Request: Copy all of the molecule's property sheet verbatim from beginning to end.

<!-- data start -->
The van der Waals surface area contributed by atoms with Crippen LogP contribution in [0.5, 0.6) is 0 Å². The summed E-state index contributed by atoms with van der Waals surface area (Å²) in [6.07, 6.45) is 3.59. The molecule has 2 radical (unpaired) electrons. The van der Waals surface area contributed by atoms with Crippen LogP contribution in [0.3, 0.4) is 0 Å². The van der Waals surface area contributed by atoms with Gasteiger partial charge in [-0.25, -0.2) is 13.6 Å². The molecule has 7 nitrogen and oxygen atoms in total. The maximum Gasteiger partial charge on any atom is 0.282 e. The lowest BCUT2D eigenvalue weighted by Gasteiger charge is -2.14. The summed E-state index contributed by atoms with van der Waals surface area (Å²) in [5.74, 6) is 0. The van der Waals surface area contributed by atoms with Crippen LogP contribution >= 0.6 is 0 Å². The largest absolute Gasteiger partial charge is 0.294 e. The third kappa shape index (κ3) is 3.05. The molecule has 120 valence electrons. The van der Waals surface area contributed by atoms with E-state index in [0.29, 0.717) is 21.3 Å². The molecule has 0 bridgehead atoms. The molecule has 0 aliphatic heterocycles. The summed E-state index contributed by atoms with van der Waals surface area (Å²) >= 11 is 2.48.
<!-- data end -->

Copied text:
The van der Waals surface area contributed by atoms with Crippen LogP contribution in [0.5, 0.6) is 0 Å². The summed E-state index contributed by atoms with van der Waals surface area (Å²) in [6.07, 6.45) is 3.59. The molecule has 2 radical (unpaired) electrons. The van der Waals surface area contributed by atoms with Crippen LogP contribution in [0.3, 0.4) is 0 Å². The van der Waals surface area contributed by atoms with Gasteiger partial charge in [-0.25, -0.2) is 13.6 Å². The molecule has 7 nitrogen and oxygen atoms in total. The maximum Gasteiger partial charge on any atom is 0.282 e. The lowest BCUT2D eigenvalue weighted by Gasteiger charge is -2.14. The summed E-state index contributed by atoms with van der Waals surface area (Å²) in [5.74, 6) is 0. The van der Waals surface area contributed by atoms with Crippen LogP contribution >= 0.6 is 0 Å². The largest absolute Gasteiger partial charge is 0.294 e. The third kappa shape index (κ3) is 3.05. The molecule has 120 valence electrons. The van der Waals surface area contributed by atoms with E-state index in [0.29, 0.717) is 21.3 Å². The molecule has 0 bridgehead atoms. The molecule has 0 aliphatic heterocycles. The summed E-state index contributed by atoms with van der Waals surface area (Å²) >= 11 is 2.48.